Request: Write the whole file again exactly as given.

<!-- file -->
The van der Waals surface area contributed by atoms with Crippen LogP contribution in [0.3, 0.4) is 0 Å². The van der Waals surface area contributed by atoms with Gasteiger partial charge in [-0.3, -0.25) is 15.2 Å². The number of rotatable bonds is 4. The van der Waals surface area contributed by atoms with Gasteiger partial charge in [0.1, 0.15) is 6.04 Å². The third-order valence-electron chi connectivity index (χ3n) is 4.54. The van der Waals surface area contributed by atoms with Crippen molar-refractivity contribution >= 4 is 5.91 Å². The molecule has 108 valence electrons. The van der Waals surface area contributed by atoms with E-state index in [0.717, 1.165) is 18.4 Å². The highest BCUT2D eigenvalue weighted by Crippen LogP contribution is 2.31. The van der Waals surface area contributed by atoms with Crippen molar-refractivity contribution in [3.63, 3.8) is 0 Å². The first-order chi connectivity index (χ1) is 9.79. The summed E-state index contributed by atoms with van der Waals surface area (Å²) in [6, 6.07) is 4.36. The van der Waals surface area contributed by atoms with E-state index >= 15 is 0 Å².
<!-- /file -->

The van der Waals surface area contributed by atoms with Crippen LogP contribution in [0.3, 0.4) is 0 Å². The van der Waals surface area contributed by atoms with Gasteiger partial charge in [-0.3, -0.25) is 15.2 Å². The number of rotatable bonds is 4. The van der Waals surface area contributed by atoms with Gasteiger partial charge in [0.1, 0.15) is 6.04 Å². The third-order valence-electron chi connectivity index (χ3n) is 4.54. The van der Waals surface area contributed by atoms with Crippen molar-refractivity contribution >= 4 is 5.91 Å². The molecule has 108 valence electrons. The van der Waals surface area contributed by atoms with E-state index in [0.717, 1.165) is 18.4 Å². The highest BCUT2D eigenvalue weighted by Crippen LogP contribution is 2.31. The van der Waals surface area contributed by atoms with Crippen molar-refractivity contribution in [3.63, 3.8) is 0 Å². The first-order chi connectivity index (χ1) is 9.79. The summed E-state index contributed by atoms with van der Waals surface area (Å²) in [6, 6.07) is 4.36. The van der Waals surface area contributed by atoms with E-state index >= 15 is 0 Å².